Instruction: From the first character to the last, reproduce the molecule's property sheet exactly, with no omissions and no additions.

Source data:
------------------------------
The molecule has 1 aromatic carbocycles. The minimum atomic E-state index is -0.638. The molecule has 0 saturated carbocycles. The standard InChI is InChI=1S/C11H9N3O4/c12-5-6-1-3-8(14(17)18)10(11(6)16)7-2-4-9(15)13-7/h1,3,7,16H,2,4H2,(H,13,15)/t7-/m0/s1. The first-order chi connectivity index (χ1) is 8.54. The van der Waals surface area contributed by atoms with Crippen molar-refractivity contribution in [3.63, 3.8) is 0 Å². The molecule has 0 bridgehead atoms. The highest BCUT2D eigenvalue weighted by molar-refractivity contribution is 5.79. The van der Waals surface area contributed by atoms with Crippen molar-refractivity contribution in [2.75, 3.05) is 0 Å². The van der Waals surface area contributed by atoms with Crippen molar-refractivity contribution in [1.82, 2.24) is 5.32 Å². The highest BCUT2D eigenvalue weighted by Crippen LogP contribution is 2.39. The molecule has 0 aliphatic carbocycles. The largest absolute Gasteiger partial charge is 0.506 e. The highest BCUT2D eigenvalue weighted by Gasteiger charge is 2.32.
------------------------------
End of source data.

The molecule has 1 aromatic carbocycles. The minimum atomic E-state index is -0.638. The molecule has 0 saturated carbocycles. The standard InChI is InChI=1S/C11H9N3O4/c12-5-6-1-3-8(14(17)18)10(11(6)16)7-2-4-9(15)13-7/h1,3,7,16H,2,4H2,(H,13,15)/t7-/m0/s1. The first-order chi connectivity index (χ1) is 8.54. The van der Waals surface area contributed by atoms with Crippen molar-refractivity contribution in [3.63, 3.8) is 0 Å². The molecule has 0 bridgehead atoms. The highest BCUT2D eigenvalue weighted by molar-refractivity contribution is 5.79. The van der Waals surface area contributed by atoms with Crippen molar-refractivity contribution in [2.75, 3.05) is 0 Å². The van der Waals surface area contributed by atoms with Crippen molar-refractivity contribution in [1.82, 2.24) is 5.32 Å². The highest BCUT2D eigenvalue weighted by Crippen LogP contribution is 2.39. The molecule has 0 aliphatic carbocycles. The largest absolute Gasteiger partial charge is 0.506 e. The highest BCUT2D eigenvalue weighted by Gasteiger charge is 2.32.